The Lung and Its Transplantation and Artificial Replacement

  • Subrata Pal


The human thoracic cavity houses a pair of lungs, the left lung and the right lung. The left lung is slightly smaller (since the heart is placed a bit to the left in the body) and has two lobes, and the right lung is bigger, with three lobes. They are spongy and elastic organs that are broad at the bottom and taper at the top. They consist of air sacs, the alveoli. Many alveoli group together and open into a common space. From this space arise the alveolar ducts, which join together to form bronchioles. The bronchioles connect them to the respiratory tract. The lungs also have blood vessels, the branches of the pulmonary artery and veins (Fig. 15.1).


Chronic Obstructive Pulmonary Disease Nasal Cavity Idiopathic Pulmonary Fibrosis Acute Respiratory Distress Syndrome Lung Transplant 
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For Detailed Study, Consult the Following Papers

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    Federspiel WJ, Henchir KA (2004) Lung, artificial: basic principles and current applications. In: Encyclopedia of biomaterials and biomedical engineering. University of Pittsburgh, Pittsburgh, PAGoogle Scholar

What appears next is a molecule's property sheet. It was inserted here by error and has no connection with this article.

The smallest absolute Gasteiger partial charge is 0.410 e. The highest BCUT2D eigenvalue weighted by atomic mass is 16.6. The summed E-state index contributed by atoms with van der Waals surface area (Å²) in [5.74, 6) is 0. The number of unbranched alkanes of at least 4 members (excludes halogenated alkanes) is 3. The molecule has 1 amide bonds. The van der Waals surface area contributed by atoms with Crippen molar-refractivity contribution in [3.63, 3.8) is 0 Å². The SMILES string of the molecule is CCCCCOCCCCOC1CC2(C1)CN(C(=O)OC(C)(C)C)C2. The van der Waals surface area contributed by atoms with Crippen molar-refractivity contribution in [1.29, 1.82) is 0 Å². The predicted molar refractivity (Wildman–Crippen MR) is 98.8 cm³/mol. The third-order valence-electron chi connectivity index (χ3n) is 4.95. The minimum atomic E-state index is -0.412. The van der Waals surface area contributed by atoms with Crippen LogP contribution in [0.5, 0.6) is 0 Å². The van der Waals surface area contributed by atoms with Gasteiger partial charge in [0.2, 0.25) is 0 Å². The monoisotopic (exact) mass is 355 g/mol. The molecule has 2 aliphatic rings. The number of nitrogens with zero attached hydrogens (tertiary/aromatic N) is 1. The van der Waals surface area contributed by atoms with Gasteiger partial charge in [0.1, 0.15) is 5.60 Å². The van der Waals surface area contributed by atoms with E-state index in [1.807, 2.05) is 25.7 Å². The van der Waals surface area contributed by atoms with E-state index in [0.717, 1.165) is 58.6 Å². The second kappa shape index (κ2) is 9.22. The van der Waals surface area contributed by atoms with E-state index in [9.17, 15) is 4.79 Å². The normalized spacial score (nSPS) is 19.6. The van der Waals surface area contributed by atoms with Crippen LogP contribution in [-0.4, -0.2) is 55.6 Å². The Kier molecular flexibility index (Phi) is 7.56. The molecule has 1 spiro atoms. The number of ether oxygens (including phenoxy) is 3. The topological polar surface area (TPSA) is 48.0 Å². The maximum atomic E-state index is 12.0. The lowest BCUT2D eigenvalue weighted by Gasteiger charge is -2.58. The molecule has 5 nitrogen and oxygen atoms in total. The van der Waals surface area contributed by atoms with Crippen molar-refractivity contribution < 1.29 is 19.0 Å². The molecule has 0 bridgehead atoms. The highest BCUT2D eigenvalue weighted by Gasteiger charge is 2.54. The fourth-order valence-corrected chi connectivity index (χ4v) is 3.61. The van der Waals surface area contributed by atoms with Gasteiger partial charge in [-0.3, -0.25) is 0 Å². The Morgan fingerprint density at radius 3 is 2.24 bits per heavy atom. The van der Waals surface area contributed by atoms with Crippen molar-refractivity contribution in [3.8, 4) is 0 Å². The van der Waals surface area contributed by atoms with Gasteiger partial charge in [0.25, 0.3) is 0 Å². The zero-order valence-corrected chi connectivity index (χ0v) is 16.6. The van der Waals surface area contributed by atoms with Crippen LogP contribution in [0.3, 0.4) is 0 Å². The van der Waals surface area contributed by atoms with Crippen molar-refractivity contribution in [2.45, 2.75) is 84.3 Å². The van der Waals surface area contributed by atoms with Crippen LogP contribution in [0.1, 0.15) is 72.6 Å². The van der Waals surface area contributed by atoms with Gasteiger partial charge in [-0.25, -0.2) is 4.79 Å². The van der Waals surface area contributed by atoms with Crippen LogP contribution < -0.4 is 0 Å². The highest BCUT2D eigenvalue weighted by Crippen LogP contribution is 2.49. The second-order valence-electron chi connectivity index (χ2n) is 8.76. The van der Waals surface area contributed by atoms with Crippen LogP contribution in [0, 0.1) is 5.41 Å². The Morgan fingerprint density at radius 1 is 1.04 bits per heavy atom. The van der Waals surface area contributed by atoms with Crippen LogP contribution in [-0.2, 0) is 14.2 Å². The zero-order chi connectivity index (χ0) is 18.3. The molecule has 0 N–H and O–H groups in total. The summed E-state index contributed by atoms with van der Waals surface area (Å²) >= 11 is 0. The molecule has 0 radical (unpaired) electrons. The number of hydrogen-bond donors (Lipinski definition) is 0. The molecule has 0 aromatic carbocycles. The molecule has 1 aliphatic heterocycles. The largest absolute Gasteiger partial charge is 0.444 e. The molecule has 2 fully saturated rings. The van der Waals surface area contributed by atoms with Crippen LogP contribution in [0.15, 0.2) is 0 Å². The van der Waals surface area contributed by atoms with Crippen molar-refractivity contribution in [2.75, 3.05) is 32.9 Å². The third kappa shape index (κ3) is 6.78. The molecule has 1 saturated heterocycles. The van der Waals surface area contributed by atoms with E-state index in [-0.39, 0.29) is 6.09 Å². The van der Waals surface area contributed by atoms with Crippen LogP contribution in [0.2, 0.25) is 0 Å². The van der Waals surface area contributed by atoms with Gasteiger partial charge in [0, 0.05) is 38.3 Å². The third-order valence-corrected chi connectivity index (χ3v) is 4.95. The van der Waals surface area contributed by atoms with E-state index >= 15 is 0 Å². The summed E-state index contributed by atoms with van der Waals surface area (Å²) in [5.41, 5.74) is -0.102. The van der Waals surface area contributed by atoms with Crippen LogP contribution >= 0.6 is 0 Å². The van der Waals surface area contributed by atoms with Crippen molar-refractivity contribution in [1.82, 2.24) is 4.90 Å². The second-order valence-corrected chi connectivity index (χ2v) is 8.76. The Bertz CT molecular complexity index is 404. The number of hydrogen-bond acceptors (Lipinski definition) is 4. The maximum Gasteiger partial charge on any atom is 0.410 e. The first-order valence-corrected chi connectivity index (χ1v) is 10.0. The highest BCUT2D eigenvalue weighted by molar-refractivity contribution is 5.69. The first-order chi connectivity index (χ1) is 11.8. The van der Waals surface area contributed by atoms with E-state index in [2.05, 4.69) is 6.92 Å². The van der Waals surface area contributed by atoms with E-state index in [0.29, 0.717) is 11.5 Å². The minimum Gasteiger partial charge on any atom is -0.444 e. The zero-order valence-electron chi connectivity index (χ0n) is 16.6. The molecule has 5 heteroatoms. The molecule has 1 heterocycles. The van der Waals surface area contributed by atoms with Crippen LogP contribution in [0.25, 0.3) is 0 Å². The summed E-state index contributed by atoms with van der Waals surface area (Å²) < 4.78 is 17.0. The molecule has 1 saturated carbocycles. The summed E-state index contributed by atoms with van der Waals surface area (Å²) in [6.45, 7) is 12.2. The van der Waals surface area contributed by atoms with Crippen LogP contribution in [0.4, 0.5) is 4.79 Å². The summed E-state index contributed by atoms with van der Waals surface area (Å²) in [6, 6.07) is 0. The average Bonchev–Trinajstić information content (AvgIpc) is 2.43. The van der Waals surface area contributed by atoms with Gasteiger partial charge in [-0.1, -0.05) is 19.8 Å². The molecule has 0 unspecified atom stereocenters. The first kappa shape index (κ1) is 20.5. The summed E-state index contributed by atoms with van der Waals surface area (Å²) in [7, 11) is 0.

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    Makarewicz AJ, Mockros LF, Mavroudis C (1996) New design for a pumping artificial lung. ASAIO J 42(5):M615–M619CrossRefGoogle Scholar
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    Bartlett RH. Project, Development of a total artificial lung, 1 February 2002–30 June 2012 in National Heart, Lung, and Blood InstituteGoogle Scholar

Copyright information

© Springer Science+Business Media New York 2014

Authors and Affiliations

  • Subrata Pal
    • 1
  1. 1.Biomedical EngineeringJadavpur UniversityKolkataIndia

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